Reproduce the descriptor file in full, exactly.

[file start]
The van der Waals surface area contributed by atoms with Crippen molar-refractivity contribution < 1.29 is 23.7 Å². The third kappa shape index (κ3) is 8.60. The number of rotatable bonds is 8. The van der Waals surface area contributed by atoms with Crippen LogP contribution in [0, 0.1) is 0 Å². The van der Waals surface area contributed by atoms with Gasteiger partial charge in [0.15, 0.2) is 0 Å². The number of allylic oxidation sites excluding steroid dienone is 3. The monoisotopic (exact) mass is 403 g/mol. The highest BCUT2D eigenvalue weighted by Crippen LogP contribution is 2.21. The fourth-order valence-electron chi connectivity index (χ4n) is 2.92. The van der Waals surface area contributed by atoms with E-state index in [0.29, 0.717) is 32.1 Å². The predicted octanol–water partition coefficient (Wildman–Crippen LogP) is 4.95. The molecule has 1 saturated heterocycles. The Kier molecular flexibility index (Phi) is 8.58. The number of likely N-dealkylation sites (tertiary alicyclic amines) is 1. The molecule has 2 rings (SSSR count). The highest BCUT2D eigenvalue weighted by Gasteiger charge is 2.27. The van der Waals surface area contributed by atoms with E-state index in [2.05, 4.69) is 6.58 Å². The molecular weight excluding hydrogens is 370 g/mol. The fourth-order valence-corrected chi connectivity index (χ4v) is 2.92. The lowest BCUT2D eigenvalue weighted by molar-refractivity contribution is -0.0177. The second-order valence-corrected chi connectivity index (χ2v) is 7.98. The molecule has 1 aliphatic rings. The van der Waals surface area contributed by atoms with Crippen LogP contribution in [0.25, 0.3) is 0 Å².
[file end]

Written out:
The van der Waals surface area contributed by atoms with Crippen molar-refractivity contribution < 1.29 is 23.7 Å². The third kappa shape index (κ3) is 8.60. The number of rotatable bonds is 8. The van der Waals surface area contributed by atoms with Crippen LogP contribution in [0, 0.1) is 0 Å². The van der Waals surface area contributed by atoms with Gasteiger partial charge in [0.15, 0.2) is 0 Å². The number of allylic oxidation sites excluding steroid dienone is 3. The monoisotopic (exact) mass is 403 g/mol. The highest BCUT2D eigenvalue weighted by Crippen LogP contribution is 2.21. The fourth-order valence-electron chi connectivity index (χ4n) is 2.92. The van der Waals surface area contributed by atoms with E-state index in [0.29, 0.717) is 32.1 Å². The predicted octanol–water partition coefficient (Wildman–Crippen LogP) is 4.95. The molecule has 1 saturated heterocycles. The Kier molecular flexibility index (Phi) is 8.58. The number of likely N-dealkylation sites (tertiary alicyclic amines) is 1. The molecule has 2 rings (SSSR count). The highest BCUT2D eigenvalue weighted by Gasteiger charge is 2.27. The van der Waals surface area contributed by atoms with E-state index in [2.05, 4.69) is 6.58 Å². The molecular weight excluding hydrogens is 370 g/mol. The fourth-order valence-corrected chi connectivity index (χ4v) is 2.92. The lowest BCUT2D eigenvalue weighted by molar-refractivity contribution is -0.0177. The second-order valence-corrected chi connectivity index (χ2v) is 7.98. The molecule has 1 aliphatic rings. The van der Waals surface area contributed by atoms with Crippen LogP contribution in [0.25, 0.3) is 0 Å².